Kites

Everything there is to know about kites (probably)

What is a Kite?

A kite is a man-made object usually made of flexible fabric such as silk, bamboo or plastic sheet, often but not always stretched over a rigid structure made of wood, plastic or carbon fibre rods.

Due to the kite’s shape, it interferes with the wind causing differences in wind speed, which result in lift.  If the lift created by the kite is greater than the weight of the kite, it flies.  A kite is usually tethered to the ground, a person, vehicle or winch system to control its flight and to stop it from flying away.

A man-made kite takes its name from the bird of prey because its hovering flight characteristics are similar.

People have developed many uses for kites and many specialist designs to help with their particular use.

 

Kites are flown for amusement, ceremonies and competitions and have been used by the military, scientists, meteorologists and by the pioneers of radio and aeroplanes.  A kite can have instruments or lights attached to it, be made to pull a vehicle such as a buggy, surfboard or ice-skater.  There are even underwater kites being developed to create electricity from the sea and river currents.

Kites have a long a varied history and are now enjoyed by hundreds of people in many countries.

How do Kites Fly?

This is a simple question with a fantastically complex answer!

The explanation you will see all over the web and YouTube is the Bernoulli principle…

The Bernoulli Principle

In 1738 professor Daniel Bernoulli discovered that faster travelling air has lower pressure.  Air of greater pressure will move into an area of lower pressure to re-establish equilibrium.  If there is something in the way, like a kite, it will be moved.  If the high-pressure air is below a kite and the low-pressure air above the kite, and the air pressure difference is great enough to overcome the weight of the kite it will move upwards or will have “lift”.

A true kite must create enough lift to overcome it's weight and fly.  Many kites seen at kite festivals are windsocks, flags or drones.  Often tubular in shape, these may look like they are flying but their shape does not create lift and they are simply blown by the direction of the wind.

A kite, on the other hand, affects the wind in some way and causes a difference in wind speed.  The way that it does that is based on its shape…

Flat Kites

Flat kites are square or more commonly seen diamond-shaped kites.

 

Their shape causes an obstacle for the wind to navigate.  The wind has to separate to go around the obstacle creating an area of low pressure behind the kite.  The wind rushes back into this area to return air pressure to equilibrium.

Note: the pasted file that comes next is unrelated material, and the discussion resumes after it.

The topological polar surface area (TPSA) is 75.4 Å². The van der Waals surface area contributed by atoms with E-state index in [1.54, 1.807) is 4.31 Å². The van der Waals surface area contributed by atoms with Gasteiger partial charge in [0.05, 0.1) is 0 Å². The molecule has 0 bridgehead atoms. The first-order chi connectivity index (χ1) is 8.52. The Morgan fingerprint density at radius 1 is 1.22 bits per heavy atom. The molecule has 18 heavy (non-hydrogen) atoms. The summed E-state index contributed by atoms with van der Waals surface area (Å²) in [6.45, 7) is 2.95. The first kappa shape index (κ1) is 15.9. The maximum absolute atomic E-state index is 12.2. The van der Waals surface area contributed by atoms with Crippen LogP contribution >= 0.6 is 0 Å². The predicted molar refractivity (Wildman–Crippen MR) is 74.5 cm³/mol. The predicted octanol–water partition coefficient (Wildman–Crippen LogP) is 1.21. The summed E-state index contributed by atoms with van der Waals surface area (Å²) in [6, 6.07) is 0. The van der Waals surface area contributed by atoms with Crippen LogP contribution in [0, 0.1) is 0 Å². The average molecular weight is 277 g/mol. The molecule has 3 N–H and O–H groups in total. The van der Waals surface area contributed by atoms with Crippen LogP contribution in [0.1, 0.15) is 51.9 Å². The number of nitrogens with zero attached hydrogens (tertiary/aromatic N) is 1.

This fast rushing air is at a lower pressure than the wind below the kite.  The wind at higher pressure below the kite tries to move into to lower pressure air but the kite is in the way and so the kite lifts.

Sled Kites and Stunt Kites

Sled kites and stunt kites are different from flat kites because they have three-dimensional shapes.  They are curved and this curved shape causes an even greater difference in airspeed and consequently air pressure making them easier to fly and greater ability to be flown in slower wind speeds.

Power Kites and Leading Edge Inflatable Kites

Power kites like those used for kite surfing and paragliding have a true aerofoil shape, just like an aeroplane wing.  The shape of an aeroplane wing means that air travelling over it travels faster than the air flowing under it and voila, we have conditions for the Bernoulli effect.  Lift.

Whoa there compadre, there’s more.

The Bernoulli principle doesn’t tell the whole story.  The Bernoulli principle is true and does create lift in kites but it also misses other forces acting on the kite.

Angle of Attack

A kite doesn’t sit flat to the wind, it sits at an angle.  This is called the angle of attack. 

 

Air has a mass and due to the kite's angle to the wind, the air is deflected downwards when it comes into contact with the front face of the kite.

 

Conservation of momentum states that every time there is an action there must be an equal and opposite reaction.  If the air has been directed downwards there must be an equal and opposite reaction - in our case, this is good, as the mass of moving air actually pushes the kite into the air.

Wait… There’s more…

Our model hasn’t yet taken into account the turbulence caused by the kite.  This is called drag.  A kite with an efficient way to smooth its movement through the air will have more lift than one that causes lots of turbulent air.

Are we all done? Nope - one more!